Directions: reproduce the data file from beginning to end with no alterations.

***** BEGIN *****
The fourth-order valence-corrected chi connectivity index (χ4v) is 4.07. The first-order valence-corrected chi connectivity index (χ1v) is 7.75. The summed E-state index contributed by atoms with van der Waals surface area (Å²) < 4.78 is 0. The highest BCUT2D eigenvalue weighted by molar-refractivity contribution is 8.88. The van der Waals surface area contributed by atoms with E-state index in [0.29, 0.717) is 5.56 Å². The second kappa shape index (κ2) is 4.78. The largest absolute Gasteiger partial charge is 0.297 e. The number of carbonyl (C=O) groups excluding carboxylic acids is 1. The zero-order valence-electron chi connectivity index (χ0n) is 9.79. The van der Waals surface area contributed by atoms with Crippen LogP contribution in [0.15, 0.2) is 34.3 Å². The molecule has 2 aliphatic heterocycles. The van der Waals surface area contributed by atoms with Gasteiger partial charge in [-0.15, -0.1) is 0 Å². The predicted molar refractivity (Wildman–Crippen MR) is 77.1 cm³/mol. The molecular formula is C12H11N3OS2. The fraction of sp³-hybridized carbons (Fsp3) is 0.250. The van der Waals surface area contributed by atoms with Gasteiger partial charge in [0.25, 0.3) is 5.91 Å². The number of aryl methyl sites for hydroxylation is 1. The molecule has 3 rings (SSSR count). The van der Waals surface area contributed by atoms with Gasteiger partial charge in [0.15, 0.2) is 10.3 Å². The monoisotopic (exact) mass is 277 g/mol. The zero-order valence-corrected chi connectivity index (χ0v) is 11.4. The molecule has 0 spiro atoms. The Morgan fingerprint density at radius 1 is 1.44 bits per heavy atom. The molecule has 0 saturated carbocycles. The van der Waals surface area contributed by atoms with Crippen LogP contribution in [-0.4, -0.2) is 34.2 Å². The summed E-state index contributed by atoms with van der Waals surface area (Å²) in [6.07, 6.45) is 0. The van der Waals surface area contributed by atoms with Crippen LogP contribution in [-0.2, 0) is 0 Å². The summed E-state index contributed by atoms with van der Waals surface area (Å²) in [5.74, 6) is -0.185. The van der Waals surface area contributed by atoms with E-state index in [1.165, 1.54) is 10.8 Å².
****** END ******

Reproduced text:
The fourth-order valence-corrected chi connectivity index (χ4v) is 4.07. The first-order valence-corrected chi connectivity index (χ1v) is 7.75. The summed E-state index contributed by atoms with van der Waals surface area (Å²) < 4.78 is 0. The highest BCUT2D eigenvalue weighted by molar-refractivity contribution is 8.88. The van der Waals surface area contributed by atoms with E-state index in [0.29, 0.717) is 5.56 Å². The second kappa shape index (κ2) is 4.78. The largest absolute Gasteiger partial charge is 0.297 e. The number of carbonyl (C=O) groups excluding carboxylic acids is 1. The zero-order valence-electron chi connectivity index (χ0n) is 9.79. The van der Waals surface area contributed by atoms with Crippen LogP contribution in [0.15, 0.2) is 34.3 Å². The molecule has 2 aliphatic heterocycles. The van der Waals surface area contributed by atoms with Gasteiger partial charge in [-0.15, -0.1) is 0 Å². The predicted molar refractivity (Wildman–Crippen MR) is 77.1 cm³/mol. The molecular formula is C12H11N3OS2. The fraction of sp³-hybridized carbons (Fsp3) is 0.250. The van der Waals surface area contributed by atoms with Gasteiger partial charge in [0.25, 0.3) is 5.91 Å². The number of aryl methyl sites for hydroxylation is 1. The molecule has 3 rings (SSSR count). The van der Waals surface area contributed by atoms with Gasteiger partial charge in [0.15, 0.2) is 10.3 Å². The monoisotopic (exact) mass is 277 g/mol. The zero-order valence-corrected chi connectivity index (χ0v) is 11.4. The molecule has 0 spiro atoms. The Morgan fingerprint density at radius 1 is 1.44 bits per heavy atom. The molecule has 0 saturated carbocycles. The van der Waals surface area contributed by atoms with Crippen LogP contribution in [-0.4, -0.2) is 34.2 Å². The summed E-state index contributed by atoms with van der Waals surface area (Å²) in [6.07, 6.45) is 0. The van der Waals surface area contributed by atoms with Crippen LogP contribution in [-0.2, 0) is 0 Å². The summed E-state index contributed by atoms with van der Waals surface area (Å²) in [5.74, 6) is -0.185. The van der Waals surface area contributed by atoms with E-state index in [1.165, 1.54) is 10.8 Å².